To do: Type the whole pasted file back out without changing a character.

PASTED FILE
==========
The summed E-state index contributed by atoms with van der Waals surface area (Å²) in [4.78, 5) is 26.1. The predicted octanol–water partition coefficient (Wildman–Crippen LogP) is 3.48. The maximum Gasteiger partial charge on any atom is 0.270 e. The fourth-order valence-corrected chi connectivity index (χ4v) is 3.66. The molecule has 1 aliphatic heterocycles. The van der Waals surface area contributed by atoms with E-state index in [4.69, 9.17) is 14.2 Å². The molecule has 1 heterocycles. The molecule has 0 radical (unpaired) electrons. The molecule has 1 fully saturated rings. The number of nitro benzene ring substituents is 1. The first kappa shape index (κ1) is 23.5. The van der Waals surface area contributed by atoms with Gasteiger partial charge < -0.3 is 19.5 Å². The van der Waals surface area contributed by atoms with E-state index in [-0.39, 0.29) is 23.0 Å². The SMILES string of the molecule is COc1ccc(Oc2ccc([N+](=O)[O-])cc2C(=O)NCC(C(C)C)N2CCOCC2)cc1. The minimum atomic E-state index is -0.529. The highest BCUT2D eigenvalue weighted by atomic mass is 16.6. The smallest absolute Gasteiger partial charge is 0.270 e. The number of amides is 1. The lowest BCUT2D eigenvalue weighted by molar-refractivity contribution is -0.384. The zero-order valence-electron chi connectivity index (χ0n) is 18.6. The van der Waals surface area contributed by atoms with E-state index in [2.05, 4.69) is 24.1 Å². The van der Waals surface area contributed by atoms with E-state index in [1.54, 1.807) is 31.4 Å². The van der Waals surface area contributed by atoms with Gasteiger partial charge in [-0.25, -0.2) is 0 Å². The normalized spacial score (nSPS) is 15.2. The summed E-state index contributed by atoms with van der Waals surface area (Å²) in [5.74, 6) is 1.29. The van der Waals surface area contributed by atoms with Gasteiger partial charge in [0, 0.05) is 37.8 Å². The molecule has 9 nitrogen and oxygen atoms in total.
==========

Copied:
The summed E-state index contributed by atoms with van der Waals surface area (Å²) in [4.78, 5) is 26.1. The predicted octanol–water partition coefficient (Wildman–Crippen LogP) is 3.48. The maximum Gasteiger partial charge on any atom is 0.270 e. The fourth-order valence-corrected chi connectivity index (χ4v) is 3.66. The molecule has 1 aliphatic heterocycles. The van der Waals surface area contributed by atoms with E-state index in [4.69, 9.17) is 14.2 Å². The molecule has 1 heterocycles. The molecule has 0 radical (unpaired) electrons. The molecule has 1 fully saturated rings. The number of nitro benzene ring substituents is 1. The first kappa shape index (κ1) is 23.5. The van der Waals surface area contributed by atoms with Gasteiger partial charge < -0.3 is 19.5 Å². The van der Waals surface area contributed by atoms with E-state index in [-0.39, 0.29) is 23.0 Å². The SMILES string of the molecule is COc1ccc(Oc2ccc([N+](=O)[O-])cc2C(=O)NCC(C(C)C)N2CCOCC2)cc1. The minimum atomic E-state index is -0.529. The highest BCUT2D eigenvalue weighted by atomic mass is 16.6. The smallest absolute Gasteiger partial charge is 0.270 e. The number of amides is 1. The lowest BCUT2D eigenvalue weighted by molar-refractivity contribution is -0.384. The zero-order valence-electron chi connectivity index (χ0n) is 18.6. The van der Waals surface area contributed by atoms with E-state index in [2.05, 4.69) is 24.1 Å². The van der Waals surface area contributed by atoms with E-state index in [1.54, 1.807) is 31.4 Å². The van der Waals surface area contributed by atoms with Gasteiger partial charge in [-0.25, -0.2) is 0 Å². The normalized spacial score (nSPS) is 15.2. The summed E-state index contributed by atoms with van der Waals surface area (Å²) in [5.74, 6) is 1.29. The van der Waals surface area contributed by atoms with Gasteiger partial charge in [0, 0.05) is 37.8 Å². The molecule has 9 nitrogen and oxygen atoms in total.